Laura Lund, a restaurant owner from Berea, OH found all her positive Yelp reviews gone after she refused to pay for the company’s advertising services. Now she is urging all her remaining customers to steer clear of Yelp and use other review platforms such as Trip Advisor, Facebook, and Google.
Relying on Yelp to choose where to eat, have a drink or get a haircut has become commonplace in the fifteen years the reviews website has been around. Numerous studies on the effect online reviews have on businesses that have been conducted in recent years show these websites way heavily with consumers’ decision-making process.
The one by Review Trackers suggests that more than 33 percent of diners will not choose to eat in a restaurant with less than a 4-star rating on online review sites like Yelp, Google, and TripAdvisor.
Now imagine you’re a restaurant owner who wakes up one day to find all the positive Yelp reviews gone and only the negative ones left on the platform.
That’s exactly what happened to Laura Lund, the owner of The Lazy Bee restaurant in Berea, OH, after she refused to pay for Yelp’s advertising services. Four months after opening her restaurant, she was approached by the review platform about obtaining their advertising services.
Lund says she did not return their calls and was shocked by the repercussions. “Why were all of the good reviews hidden and only the bad ones left up? To me that seems like bullying,” Lund told News 5 Cleaveland.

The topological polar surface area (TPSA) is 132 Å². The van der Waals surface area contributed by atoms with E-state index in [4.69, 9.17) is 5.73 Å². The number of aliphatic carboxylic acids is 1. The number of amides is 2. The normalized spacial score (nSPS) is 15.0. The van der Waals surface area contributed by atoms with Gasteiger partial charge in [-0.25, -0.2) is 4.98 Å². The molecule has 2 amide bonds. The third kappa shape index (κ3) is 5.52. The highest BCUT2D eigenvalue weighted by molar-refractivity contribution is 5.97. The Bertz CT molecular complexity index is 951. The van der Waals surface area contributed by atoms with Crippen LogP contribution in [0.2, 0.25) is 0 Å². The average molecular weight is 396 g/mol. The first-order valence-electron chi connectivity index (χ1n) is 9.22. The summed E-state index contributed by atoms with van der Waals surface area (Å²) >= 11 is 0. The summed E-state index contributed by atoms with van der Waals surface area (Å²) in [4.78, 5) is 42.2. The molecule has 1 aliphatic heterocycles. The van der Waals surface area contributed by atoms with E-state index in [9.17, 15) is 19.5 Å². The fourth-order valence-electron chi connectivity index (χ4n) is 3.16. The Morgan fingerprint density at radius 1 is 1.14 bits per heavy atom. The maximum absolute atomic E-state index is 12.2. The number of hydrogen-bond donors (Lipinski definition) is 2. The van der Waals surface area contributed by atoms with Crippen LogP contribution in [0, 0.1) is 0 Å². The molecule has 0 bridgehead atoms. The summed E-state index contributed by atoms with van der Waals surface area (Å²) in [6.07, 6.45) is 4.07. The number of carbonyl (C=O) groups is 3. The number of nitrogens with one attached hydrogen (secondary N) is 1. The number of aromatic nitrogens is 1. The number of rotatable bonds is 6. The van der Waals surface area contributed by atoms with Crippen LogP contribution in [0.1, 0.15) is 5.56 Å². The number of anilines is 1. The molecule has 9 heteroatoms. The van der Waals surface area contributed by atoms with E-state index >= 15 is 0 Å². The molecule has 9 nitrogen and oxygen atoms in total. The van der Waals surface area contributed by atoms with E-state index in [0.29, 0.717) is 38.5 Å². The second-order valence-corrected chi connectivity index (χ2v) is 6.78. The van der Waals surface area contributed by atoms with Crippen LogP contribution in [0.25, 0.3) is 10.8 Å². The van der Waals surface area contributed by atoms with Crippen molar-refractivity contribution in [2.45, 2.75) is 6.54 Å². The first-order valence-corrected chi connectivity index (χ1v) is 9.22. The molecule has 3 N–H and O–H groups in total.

Unfortunately, this small business owner from Ohio isn’t the first one to accuse Yelp of unfairly treating businesses that decline Yelp’s advertising services.
Many business owners have complained about foul play and bullying by the company over the years. More than a thousand of them have reported the ‘pay-and-play’ scheme deployed by Yelp to the Better Business Bureau, a non-profit organization that strives to create a fair marketplace. Ironically, the BBB awarded Yelp a one-star rating accompanied by a slew of negative reviews.
Other businesses have pursued the matter even further, filing class action suits against the social reviews website, but to little effect. In January 2018, a group of business owners from Dallas sued the review website for removing the five-star ratings after they too declined to pay for advertising services. And back in February 2010, Yelp was sued for asking businesses to pay the company in exchange for the removal of negative reviews. Ultimately, courts ruled in favor of the San Francisco-based reviews platform.
Aware of the failure other small business owners experienced in courts in the past, Lund feels her best chance at getting back at Yelp is to speak directly to her customers, advising them against using Yelp and diverting them to other review platforms.
“It could hurt our business, our livelihood and affect our children in the end. I felt like their practices were deceptive. This is just the beginning of people lashing out at them and saying you either need to change your ways or we’re going to let our customers know not to use your site,” said Lund.